This is a low-shedding dog, but still needs regular grooming attention to keep its coat in good shape.
Maltese dogs need a daily brushing and regular bathing, as do Poodles. Expect to give your Maltipoo a daily brushing and grooming.
Also be sure to keep your pup’s nails clipped and ears cleaned out.
Give your Maltipoo a high-quality diet to help keep her happy and healthy.
Do Maltipoos Make Good Family Dogs?
These dogs are active, energetic, and affectionate dogs. They do best in a household where they can get regular attention and love.
The Maltipoo is a good family dog for families that usually have someone at home.
Maltese and Poodles are both active breeds that love to be busy. Their cross is great for an active household that can give it lots of playtime.
Be sure to adopt from a reputable breeder who can tell you about your puppy’s temperament and what to expect.
Otherwise, rescue an adult Maltipoo that everyone in the family can meet beforehand.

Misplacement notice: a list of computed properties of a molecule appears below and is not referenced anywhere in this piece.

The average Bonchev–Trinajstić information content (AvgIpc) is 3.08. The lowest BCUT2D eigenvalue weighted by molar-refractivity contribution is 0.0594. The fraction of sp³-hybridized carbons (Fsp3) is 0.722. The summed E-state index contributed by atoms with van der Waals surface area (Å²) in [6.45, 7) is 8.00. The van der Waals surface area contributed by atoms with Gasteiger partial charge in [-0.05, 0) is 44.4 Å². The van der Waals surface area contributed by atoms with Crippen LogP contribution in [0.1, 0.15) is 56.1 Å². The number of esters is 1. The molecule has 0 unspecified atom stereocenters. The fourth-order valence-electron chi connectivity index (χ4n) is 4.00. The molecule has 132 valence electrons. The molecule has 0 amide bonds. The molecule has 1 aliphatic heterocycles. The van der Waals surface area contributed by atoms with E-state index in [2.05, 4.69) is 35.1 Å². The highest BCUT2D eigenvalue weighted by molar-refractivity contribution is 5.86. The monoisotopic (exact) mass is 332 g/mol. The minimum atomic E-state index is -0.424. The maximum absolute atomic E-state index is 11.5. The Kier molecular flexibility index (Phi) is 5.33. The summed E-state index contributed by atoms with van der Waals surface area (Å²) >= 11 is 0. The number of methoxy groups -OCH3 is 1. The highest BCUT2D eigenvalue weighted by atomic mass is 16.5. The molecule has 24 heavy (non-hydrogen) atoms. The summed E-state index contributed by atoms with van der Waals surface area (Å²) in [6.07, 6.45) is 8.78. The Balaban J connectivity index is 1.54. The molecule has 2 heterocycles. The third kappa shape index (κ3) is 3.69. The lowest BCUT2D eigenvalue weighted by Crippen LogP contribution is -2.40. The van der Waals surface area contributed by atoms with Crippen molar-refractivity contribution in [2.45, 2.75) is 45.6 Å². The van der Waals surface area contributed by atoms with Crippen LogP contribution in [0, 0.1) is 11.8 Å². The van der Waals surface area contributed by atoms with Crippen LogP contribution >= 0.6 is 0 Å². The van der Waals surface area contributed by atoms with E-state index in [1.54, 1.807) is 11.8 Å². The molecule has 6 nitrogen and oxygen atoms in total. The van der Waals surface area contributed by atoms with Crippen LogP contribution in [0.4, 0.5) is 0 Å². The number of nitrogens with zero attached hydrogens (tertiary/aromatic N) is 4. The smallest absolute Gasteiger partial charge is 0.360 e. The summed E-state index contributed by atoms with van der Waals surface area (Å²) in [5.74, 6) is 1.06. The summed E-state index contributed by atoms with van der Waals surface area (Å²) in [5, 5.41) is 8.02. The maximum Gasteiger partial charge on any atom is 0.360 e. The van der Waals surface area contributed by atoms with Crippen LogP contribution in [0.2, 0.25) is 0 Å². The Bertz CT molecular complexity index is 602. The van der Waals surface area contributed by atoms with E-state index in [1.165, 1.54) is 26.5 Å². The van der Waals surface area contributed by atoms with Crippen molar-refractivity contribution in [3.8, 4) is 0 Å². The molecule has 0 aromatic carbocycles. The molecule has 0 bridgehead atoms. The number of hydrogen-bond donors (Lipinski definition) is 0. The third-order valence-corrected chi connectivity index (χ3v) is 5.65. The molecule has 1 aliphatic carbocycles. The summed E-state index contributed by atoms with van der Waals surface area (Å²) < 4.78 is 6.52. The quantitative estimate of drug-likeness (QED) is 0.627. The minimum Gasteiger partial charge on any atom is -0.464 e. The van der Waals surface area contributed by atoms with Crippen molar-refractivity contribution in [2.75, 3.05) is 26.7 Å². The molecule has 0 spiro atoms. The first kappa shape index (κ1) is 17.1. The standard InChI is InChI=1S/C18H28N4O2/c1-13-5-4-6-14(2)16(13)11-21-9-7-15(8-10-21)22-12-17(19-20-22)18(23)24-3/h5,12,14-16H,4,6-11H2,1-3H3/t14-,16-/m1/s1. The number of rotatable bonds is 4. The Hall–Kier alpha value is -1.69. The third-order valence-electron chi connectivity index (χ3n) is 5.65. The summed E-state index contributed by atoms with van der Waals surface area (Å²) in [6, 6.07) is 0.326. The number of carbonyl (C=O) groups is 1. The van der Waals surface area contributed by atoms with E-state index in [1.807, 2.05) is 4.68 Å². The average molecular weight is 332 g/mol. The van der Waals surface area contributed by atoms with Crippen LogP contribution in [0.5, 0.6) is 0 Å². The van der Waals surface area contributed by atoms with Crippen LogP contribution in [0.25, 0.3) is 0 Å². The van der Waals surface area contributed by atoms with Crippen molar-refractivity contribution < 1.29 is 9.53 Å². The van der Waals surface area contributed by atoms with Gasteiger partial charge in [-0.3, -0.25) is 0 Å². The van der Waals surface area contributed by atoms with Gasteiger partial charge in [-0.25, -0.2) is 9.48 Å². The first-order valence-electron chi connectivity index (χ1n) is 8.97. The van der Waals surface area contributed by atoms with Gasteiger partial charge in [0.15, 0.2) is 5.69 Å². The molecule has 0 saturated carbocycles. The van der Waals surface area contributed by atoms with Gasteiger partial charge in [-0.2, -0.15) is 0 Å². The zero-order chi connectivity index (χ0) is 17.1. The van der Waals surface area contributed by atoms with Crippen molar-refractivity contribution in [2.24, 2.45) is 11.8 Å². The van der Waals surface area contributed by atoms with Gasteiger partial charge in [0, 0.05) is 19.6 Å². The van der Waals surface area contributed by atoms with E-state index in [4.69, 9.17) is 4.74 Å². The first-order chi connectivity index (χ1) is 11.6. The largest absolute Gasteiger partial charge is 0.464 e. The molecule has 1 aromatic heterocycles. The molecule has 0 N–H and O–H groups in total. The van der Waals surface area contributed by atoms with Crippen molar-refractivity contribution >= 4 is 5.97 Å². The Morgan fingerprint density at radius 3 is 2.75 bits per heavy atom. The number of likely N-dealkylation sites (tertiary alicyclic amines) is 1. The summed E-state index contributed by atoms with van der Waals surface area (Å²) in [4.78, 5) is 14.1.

Rescuing a Maltipoo
Rescuing a Maltipoo can have several advantages. It can feel good to provide a home to a dog that really needs one.
Also, the costs of rescuing are generally lower than adopting from a breeder.
However, there are some drawbacks. For instance, you may not really know if your pup is a true first generation cross. It may have been mixed with other breeds.
You also might have limited information about your new dog, such as its parents or health history.
Rescue Maltipoos might also be harder to come by.
Therefore, some dog owners choose to find a reliable breeder.
Finding a Maltipoo Puppy
If you choose to adopt from a breeder, make sure he or she has a good reputation.
Reliable breeders answer any and all questions you might have. They will let you meet the puppy and the parents.
Not sure where to start? Check out our puppy search guide.
Avoid buying a puppy from a pet store, where dogs might have come from puppy mills.
These are places that breed dogs for profit without paying attention to health or temperament.
Mixed breeds are becoming increasingly popular.